On the last day of the fiercely-fought campaigns for Sunday's vote, Mariano Rajoy appeared in a video appealing to voters in the rich northeastern region to stay with Spain.
Catalan leaders' determination to cast Sunday's election as a vote on independence has placed them in a bitter standoff with the Spanish government, which says secession would be illegal.
"United we will win," said the bearded premier in Catalan, to the tune of sad piano music, in Friday's video following similar entreaties by senior members of his conservative Popular Party (PP) - a brief conciliatory gesture at the climax of a combative campaign.
Various groups including the PP and the "Together For Yes" independence alliance had scheduled major rallies in Catalonia on Friday evening to close their campaigns.
Catalonia's regional president Artur Mas told AFP in an interview this week that he will consider a victory on Sunday for his nationalist alliance tantamount to a "Yes" vote for independence.
If his side wins, he vows to launch a roadmap towards a declaration of independence by 2017.
The Catalan issue poses a tough challenge to Rajoy as he seeks to cement Spain's recovery from recession.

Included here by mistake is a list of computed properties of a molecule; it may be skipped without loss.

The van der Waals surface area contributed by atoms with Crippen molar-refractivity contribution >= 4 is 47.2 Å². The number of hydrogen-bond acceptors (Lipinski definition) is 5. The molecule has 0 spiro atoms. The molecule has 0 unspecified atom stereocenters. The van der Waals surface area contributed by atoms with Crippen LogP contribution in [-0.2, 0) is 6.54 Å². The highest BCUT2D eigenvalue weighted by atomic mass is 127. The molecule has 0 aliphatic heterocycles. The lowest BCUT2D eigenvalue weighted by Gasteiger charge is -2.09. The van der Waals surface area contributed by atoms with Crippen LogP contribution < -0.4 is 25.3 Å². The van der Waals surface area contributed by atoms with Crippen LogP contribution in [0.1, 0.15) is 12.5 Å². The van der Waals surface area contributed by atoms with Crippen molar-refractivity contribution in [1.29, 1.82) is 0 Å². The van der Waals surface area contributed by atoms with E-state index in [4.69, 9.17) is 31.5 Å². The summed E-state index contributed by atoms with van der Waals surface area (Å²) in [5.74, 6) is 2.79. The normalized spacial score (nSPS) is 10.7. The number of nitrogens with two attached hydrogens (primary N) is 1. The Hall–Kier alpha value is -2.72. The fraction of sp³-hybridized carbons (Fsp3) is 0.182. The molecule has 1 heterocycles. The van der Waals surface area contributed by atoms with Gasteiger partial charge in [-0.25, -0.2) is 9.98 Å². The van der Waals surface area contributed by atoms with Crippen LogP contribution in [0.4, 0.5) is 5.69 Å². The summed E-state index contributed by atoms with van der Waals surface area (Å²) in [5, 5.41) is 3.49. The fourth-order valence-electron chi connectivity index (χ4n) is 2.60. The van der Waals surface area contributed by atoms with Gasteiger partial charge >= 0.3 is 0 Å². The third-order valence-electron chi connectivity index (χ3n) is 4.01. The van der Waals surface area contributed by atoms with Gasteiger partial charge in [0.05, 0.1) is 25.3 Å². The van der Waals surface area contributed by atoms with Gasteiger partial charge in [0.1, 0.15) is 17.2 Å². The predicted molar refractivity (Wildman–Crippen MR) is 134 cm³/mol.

US President Barack Obama and British premier David Cameron, among other foreign leaders, have called for Spain to stay united.
Spanish officials have threatened Catalans will be stripped of their nationality and warned they will plunge into financial chaos like Greece if they break away.
Mas accused his opponents of waging a "campaign of intimidation".
He said that if he wins the vote, Catalonia will leave Spain to pay off the region's debt if Madrid doesn't sit down to talk.
The latest opinion polls show Mas and his allies could win a majority in the Catalan parliament and nearly half the votes overall.
What would happen then is uncertain.
Depending on who wins the Spanish general election in December, Mas could soon have a new leader to talk to in Madrid.